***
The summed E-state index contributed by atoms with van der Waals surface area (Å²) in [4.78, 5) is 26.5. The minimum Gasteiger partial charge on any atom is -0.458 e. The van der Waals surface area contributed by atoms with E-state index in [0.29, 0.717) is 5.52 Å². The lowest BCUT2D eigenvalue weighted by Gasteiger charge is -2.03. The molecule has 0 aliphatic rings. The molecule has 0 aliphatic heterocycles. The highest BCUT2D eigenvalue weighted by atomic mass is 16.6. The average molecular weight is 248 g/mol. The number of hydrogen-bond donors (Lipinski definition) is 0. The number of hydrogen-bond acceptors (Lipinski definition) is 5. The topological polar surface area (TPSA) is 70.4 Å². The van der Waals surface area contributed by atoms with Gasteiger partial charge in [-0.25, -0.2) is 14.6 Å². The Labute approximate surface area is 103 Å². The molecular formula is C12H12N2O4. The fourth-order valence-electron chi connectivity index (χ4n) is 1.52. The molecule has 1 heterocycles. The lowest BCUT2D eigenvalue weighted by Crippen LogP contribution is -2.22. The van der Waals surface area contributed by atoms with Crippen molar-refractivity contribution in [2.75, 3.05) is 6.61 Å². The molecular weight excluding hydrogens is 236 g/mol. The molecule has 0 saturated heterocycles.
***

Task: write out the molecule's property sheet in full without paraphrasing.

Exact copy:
The summed E-state index contributed by atoms with van der Waals surface area (Å²) in [4.78, 5) is 26.5. The minimum Gasteiger partial charge on any atom is -0.458 e. The van der Waals surface area contributed by atoms with E-state index in [0.29, 0.717) is 5.52 Å². The lowest BCUT2D eigenvalue weighted by Gasteiger charge is -2.03. The molecule has 0 aliphatic rings. The molecule has 0 aliphatic heterocycles. The highest BCUT2D eigenvalue weighted by atomic mass is 16.6. The average molecular weight is 248 g/mol. The number of hydrogen-bond donors (Lipinski definition) is 0. The number of hydrogen-bond acceptors (Lipinski definition) is 5. The topological polar surface area (TPSA) is 70.4 Å². The van der Waals surface area contributed by atoms with Gasteiger partial charge in [-0.25, -0.2) is 14.6 Å². The Labute approximate surface area is 103 Å². The molecular formula is C12H12N2O4. The fourth-order valence-electron chi connectivity index (χ4n) is 1.52. The molecule has 1 heterocycles. The lowest BCUT2D eigenvalue weighted by Crippen LogP contribution is -2.22. The van der Waals surface area contributed by atoms with Crippen molar-refractivity contribution in [2.75, 3.05) is 6.61 Å². The molecular weight excluding hydrogens is 236 g/mol. The molecule has 0 saturated heterocycles.